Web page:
“Perfect is the enemy of good (microbiology)”

This quote attributed to Voltaire (“Le mieux est l’ennemi du bien”), rings true to me. I have never been a perfectionist, and the idealistic pursuit of perfectionism can hinder real-life achievement and progress. 

The quote came back into my conciousness during the early days of the COVID pandemic when I listened to a great speech by Dr Mike Ryan from the WHO when urging countries to act quickly in the face of the rapidly developing COVID situation.

Of course, such a concept can also apply to the microbiology laboratory.. Here are a few examples:

Protracted work-up of samples: When a sample arrives into the microbiology laboratory, the clock is ticking. In relentless pursuit of isolating that fastidious bacterium, time passes by and before you know it a week has passed… The clinical usefulness of a microbiological result is inversely proportional to the time spent to produce it. In the hospital setting, the average length of stay is 3-4 days… Excessive time spent on certain samples is not only a waste of resources, it also generally does nothing for the patient. Get a result out, even if it is not the perfect one that you are striving for.

Excessive work-up of samples: The classic example of this is identifying every bacterial isolate in a mixture of enteric flora. For the most part, such an exercise is futile, even when isolated from a sterile site. Enteric flora isolated from sterile sites usually represent a source control issue, and who knows what the pathogen might be in the mixture, if any. Such practice is generally a waste of resources, and reporting individual isolates along with individual susceptibilities is time-consuming and often leads to poor antimicrobial stewardship. Working up bacteria within a mixture of enteric flora might be “technically perfect” but does little to help the patient.

Excessive testing protocols: A good example of this is stool samples arriving into the microbiology laboratory. There are many microbiological tests that one can do with a stool sample, culture, PCR for bacterial & viral pathogens, microscopy for parasites, C. difficile testing, the list goes on. However, to perform all the available tests on every stool sample in the hope of maximising the odds of isolating a pathogen would be incredibly expensive, but in most cases would do little to change patient management. Enteric testing should very much be tailored depending on what is on the microbiology request form.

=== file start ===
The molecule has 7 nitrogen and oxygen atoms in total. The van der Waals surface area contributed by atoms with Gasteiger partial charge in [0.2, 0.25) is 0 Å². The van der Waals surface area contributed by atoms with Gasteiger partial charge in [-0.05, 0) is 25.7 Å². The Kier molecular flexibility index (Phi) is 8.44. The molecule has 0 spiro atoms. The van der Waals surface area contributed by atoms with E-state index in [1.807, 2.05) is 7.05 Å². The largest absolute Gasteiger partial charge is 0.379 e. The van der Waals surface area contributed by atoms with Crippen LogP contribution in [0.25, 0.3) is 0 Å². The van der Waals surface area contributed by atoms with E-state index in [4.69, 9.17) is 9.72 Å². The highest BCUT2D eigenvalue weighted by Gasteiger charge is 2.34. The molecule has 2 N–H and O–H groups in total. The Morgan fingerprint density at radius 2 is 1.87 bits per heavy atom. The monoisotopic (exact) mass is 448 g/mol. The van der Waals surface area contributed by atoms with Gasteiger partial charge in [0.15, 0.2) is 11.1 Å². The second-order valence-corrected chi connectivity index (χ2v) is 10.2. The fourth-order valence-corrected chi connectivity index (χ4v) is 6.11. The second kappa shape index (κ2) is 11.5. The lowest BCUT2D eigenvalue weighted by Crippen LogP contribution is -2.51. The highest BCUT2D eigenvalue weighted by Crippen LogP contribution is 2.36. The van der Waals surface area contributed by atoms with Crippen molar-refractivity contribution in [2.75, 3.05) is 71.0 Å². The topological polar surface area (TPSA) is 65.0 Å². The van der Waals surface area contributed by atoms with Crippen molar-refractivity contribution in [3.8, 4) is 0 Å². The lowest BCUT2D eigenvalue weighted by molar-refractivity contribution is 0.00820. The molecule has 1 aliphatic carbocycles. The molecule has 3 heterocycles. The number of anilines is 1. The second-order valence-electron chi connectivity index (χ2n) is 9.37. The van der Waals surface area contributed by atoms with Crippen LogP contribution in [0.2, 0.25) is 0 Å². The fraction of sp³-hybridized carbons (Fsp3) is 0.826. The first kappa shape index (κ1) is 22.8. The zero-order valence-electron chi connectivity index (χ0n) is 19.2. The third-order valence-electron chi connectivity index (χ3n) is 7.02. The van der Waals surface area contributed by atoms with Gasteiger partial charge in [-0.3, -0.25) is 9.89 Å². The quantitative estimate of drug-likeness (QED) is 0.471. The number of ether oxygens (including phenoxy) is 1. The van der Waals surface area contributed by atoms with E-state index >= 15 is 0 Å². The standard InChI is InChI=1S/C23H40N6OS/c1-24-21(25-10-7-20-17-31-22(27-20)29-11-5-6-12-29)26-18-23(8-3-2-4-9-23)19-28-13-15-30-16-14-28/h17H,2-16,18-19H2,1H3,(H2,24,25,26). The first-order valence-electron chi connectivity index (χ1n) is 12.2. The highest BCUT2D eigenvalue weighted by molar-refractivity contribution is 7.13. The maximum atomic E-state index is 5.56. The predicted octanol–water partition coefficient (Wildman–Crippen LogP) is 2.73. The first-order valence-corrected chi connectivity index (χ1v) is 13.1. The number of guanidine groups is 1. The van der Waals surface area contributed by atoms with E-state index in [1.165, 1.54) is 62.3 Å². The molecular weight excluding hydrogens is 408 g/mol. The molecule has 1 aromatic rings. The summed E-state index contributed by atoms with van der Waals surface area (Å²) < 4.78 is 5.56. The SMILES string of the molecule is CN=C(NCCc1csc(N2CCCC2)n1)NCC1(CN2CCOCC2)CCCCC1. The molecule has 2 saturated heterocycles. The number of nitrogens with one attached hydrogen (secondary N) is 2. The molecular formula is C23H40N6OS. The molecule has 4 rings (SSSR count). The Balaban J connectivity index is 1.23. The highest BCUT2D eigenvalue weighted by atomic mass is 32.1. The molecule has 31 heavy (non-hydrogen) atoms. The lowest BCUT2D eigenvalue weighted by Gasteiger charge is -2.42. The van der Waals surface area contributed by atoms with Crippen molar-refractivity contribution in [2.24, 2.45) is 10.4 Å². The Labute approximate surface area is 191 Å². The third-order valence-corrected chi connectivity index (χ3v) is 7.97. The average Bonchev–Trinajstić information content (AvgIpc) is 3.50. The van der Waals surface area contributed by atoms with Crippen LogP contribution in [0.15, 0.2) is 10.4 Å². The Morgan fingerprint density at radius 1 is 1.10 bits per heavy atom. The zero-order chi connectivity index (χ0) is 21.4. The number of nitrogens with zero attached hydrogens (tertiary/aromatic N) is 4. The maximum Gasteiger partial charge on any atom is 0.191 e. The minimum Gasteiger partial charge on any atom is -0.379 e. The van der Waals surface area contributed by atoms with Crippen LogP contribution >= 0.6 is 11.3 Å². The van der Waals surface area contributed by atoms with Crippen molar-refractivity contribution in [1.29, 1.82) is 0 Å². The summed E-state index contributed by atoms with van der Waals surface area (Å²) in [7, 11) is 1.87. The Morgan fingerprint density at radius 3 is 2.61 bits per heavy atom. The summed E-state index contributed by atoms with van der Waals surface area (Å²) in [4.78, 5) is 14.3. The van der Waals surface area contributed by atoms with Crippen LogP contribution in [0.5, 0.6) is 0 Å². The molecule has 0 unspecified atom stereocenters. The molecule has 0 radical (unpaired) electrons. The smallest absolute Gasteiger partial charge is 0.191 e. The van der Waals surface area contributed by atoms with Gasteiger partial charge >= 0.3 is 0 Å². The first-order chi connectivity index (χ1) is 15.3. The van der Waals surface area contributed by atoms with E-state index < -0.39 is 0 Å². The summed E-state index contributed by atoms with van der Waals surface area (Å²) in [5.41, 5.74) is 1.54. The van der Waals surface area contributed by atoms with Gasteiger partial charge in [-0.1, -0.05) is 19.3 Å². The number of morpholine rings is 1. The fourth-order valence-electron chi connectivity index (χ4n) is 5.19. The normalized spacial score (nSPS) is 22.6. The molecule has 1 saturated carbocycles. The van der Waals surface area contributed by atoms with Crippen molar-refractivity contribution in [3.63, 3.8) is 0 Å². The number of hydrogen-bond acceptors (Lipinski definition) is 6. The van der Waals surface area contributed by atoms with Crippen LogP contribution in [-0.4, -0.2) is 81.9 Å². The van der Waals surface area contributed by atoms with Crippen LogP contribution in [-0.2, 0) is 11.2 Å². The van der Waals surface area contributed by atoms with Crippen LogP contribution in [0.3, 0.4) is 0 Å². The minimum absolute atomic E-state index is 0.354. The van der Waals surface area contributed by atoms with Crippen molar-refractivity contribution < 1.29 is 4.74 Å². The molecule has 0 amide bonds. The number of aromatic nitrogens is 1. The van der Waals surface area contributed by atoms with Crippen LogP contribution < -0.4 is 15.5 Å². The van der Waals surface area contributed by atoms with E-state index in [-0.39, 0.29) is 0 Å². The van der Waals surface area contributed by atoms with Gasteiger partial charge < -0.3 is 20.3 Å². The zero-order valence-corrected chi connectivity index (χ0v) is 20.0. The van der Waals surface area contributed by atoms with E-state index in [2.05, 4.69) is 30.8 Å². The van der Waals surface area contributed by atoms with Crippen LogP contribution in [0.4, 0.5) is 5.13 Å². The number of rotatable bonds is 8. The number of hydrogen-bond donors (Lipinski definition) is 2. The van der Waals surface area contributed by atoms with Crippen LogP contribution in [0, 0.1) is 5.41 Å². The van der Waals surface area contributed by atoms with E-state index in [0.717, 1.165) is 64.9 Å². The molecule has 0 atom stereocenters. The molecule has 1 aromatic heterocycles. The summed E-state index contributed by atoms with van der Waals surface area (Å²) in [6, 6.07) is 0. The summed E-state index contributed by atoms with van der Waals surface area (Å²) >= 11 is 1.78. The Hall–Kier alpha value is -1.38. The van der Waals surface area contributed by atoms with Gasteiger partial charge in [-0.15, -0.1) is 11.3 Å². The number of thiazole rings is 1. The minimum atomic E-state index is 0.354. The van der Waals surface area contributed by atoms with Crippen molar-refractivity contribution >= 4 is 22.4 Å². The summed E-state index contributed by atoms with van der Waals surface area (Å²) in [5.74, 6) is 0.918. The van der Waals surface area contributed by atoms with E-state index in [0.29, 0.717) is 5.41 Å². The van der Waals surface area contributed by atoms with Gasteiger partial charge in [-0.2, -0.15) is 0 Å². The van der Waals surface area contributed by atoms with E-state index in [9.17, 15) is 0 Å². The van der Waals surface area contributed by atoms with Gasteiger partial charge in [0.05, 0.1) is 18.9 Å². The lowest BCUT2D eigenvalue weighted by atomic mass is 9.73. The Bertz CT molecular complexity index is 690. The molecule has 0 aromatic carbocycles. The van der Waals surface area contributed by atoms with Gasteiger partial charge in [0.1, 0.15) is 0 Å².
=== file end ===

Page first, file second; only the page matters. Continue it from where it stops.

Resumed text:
I am sure there are many other examples that one could think of. Perfection in the microbiology laboratory is very much a pipe dream, and can actually be detrimental to good patient care. We cannot possibly hope to identify all potential pathogens in every sample and do it in a timeframe that is beneficial to the patient. We need to move past our fear of missing something…

When developing testing methodologies or reviewing individual patient samples, we should always be asking ourselves “By doing what we are doing, are we providing overall value to the patient?” 




2 thoughts on ““Perfect is the enemy of good (microbiology)”

  1. All so true as ever! Assessors seem to take a different view. And we train people to not miss things. I still remember being marked down in an EQA sample for not picking up Yersinia in a faec. My view was that anyone who did pick up Yersinia should have been marked down for over processing when clinical details not sufficient!

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